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Title: Penetration of naphthalene, n-hexadecane, and 2,4-dinitrotoluene into southern yellow pine under conditions modeling spills and floods

Source: Forest products journal. Vol. 56, no. 6 (June 2006): pages 68-75.

Author(s)Popova, I.E.; Beklemishev, M.K.; Frihart, C.R.; Seames, W.S.; Sundstrom, T.J.; Kozliak, E.I.

Publication Year: 2006  View PDF »

Category: Journal Articles

Abstract: This paper investigates the penetration of three common contaminants into building grade southern yellow pine wood samples under the conditions experienced during chemical spills. Contaminants (n-hexadecane, naphthalene, and 2,4-dinitrotoluene) were applied in their 14C-labeled forms to 5-to 9-cm-long pieces of southern yellow pine at ambient conditions. The impact of the following parameters on diffusivity was investigated: contaminant volatility and solubility in water, penetration direction compared to wood grain structure, and water saturation of wood under conditions characteristic of catastrophic floods. Water saturation (having a dramatic effect on diffusion rates) was studied under three conditions: wood pieces with ambient water concentration, those 'post-soaked' with water after contamination, and those pre-soaked with water before contamination. Contaminant diffusivities in the ambient samples increased with increased contaminant volatility. For more water-soluble compounds. naphthalene and 2,4-dinitrotoluene, the diffusion rate was greater in post-soaked samples with diffusivities approaching 10-9 m2/s, characteristic for their diffusion in bulk liquids. By contrast, n-hexadecane diffusion was hindered significantly in post-soaked samples. For all three contaminants, longitudinal and tangential penetration rates were similar, indicating that the rate-limiting step may be contaminant evaporation inside the wood tracheids or contaminant dissolution in water (diffusion being controlled by strong contaminant sorption in wood). Experiments with pre-soaked samples and those conducted under external capillary pressure showed different trends from non-pressurized post-soaked samples, indicating a possible switch in the rate-limiting steps for contaminant diffusion under these conditions.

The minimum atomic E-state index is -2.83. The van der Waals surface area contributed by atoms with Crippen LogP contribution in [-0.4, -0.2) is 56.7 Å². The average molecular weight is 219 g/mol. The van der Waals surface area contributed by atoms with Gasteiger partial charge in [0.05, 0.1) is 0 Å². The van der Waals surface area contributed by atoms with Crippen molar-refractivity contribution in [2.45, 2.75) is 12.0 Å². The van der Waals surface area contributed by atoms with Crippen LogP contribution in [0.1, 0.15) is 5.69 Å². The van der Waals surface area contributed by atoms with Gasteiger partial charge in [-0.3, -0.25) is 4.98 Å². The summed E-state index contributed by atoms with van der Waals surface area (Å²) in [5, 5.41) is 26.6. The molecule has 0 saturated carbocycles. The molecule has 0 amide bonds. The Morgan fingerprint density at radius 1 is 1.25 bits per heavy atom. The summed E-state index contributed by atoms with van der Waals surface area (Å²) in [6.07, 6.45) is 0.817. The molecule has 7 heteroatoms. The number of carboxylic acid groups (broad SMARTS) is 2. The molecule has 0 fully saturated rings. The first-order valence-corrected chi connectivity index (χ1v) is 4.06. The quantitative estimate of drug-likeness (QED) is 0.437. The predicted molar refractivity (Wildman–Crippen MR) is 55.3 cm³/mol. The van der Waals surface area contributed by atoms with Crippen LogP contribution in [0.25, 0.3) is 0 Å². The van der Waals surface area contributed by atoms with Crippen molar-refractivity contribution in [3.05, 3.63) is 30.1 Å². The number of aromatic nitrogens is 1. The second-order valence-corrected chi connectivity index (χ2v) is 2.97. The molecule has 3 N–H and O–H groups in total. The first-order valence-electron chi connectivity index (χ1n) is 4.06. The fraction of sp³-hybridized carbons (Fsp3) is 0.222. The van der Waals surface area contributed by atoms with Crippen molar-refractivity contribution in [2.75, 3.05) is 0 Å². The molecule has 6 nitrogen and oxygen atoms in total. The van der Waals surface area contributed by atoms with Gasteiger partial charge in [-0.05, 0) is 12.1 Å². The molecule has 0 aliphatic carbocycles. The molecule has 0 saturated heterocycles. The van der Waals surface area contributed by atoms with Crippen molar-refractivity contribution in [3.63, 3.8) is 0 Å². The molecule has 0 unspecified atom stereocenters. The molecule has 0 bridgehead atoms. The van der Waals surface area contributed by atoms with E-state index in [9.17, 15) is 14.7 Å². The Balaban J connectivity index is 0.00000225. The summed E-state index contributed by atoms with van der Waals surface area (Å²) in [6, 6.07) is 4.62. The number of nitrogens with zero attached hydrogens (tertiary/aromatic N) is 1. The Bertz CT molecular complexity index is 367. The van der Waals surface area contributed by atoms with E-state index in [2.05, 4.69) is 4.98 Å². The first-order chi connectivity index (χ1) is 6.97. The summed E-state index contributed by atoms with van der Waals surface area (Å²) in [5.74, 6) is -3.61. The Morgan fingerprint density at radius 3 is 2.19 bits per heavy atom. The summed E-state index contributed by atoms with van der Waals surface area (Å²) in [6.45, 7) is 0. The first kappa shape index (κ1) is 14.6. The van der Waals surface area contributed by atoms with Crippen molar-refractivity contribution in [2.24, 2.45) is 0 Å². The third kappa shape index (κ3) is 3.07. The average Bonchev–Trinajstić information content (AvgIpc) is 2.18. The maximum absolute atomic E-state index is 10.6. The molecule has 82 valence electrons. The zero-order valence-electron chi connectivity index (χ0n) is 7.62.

Keywords: Solubility, adsorption, absorption, water pollution, naphthalene, dinitrotoluenes, chemical spills, pollution, penetration, floods, tracheids, N-hexadecane, southern yellow pine

File size: 194 kb(s)

This publication is also viewable on Treesearch:  view
RITS Product ID: 22726
Current FPL Scientist associated with this product
Frihart, Charles R.
Research Chemist
  

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